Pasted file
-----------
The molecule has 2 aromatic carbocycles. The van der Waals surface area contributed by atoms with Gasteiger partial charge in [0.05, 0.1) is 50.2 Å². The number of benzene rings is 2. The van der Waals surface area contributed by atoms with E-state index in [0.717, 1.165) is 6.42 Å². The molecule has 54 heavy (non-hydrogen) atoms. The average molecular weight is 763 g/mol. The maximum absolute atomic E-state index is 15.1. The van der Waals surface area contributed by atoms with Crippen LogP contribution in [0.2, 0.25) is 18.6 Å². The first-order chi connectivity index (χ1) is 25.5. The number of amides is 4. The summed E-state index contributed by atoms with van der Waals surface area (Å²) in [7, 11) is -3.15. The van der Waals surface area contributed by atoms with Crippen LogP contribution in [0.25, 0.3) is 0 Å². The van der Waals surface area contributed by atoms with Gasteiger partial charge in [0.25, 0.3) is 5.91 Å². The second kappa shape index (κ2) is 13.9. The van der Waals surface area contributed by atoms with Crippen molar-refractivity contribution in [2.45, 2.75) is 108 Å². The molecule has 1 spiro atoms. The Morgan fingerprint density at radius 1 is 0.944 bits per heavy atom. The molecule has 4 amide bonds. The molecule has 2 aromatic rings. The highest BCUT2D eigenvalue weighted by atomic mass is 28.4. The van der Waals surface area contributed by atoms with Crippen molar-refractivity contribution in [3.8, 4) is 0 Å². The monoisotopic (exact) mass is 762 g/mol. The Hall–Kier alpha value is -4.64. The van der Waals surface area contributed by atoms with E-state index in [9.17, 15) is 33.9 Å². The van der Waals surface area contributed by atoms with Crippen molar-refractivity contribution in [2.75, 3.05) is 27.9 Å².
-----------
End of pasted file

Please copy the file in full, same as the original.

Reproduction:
The molecule has 2 aromatic carbocycles. The van der Waals surface area contributed by atoms with Gasteiger partial charge in [0.05, 0.1) is 50.2 Å². The number of benzene rings is 2. The van der Waals surface area contributed by atoms with E-state index in [0.717, 1.165) is 6.42 Å². The molecule has 54 heavy (non-hydrogen) atoms. The average molecular weight is 763 g/mol. The maximum absolute atomic E-state index is 15.1. The van der Waals surface area contributed by atoms with Crippen LogP contribution in [0.2, 0.25) is 18.6 Å². The first-order chi connectivity index (χ1) is 25.5. The number of amides is 4. The summed E-state index contributed by atoms with van der Waals surface area (Å²) in [7, 11) is -3.15. The van der Waals surface area contributed by atoms with Crippen LogP contribution in [0.25, 0.3) is 0 Å². The van der Waals surface area contributed by atoms with Gasteiger partial charge in [0.25, 0.3) is 5.91 Å². The second kappa shape index (κ2) is 13.9. The van der Waals surface area contributed by atoms with Crippen molar-refractivity contribution in [2.45, 2.75) is 108 Å². The molecule has 1 spiro atoms. The Morgan fingerprint density at radius 1 is 0.944 bits per heavy atom. The molecule has 4 amide bonds. The molecule has 2 aromatic rings. The highest BCUT2D eigenvalue weighted by atomic mass is 28.4. The van der Waals surface area contributed by atoms with Crippen molar-refractivity contribution in [3.8, 4) is 0 Å². The monoisotopic (exact) mass is 762 g/mol. The Hall–Kier alpha value is -4.64. The van der Waals surface area contributed by atoms with E-state index in [9.17, 15) is 33.9 Å². The van der Waals surface area contributed by atoms with Crippen molar-refractivity contribution in [2.75, 3.05) is 27.9 Å².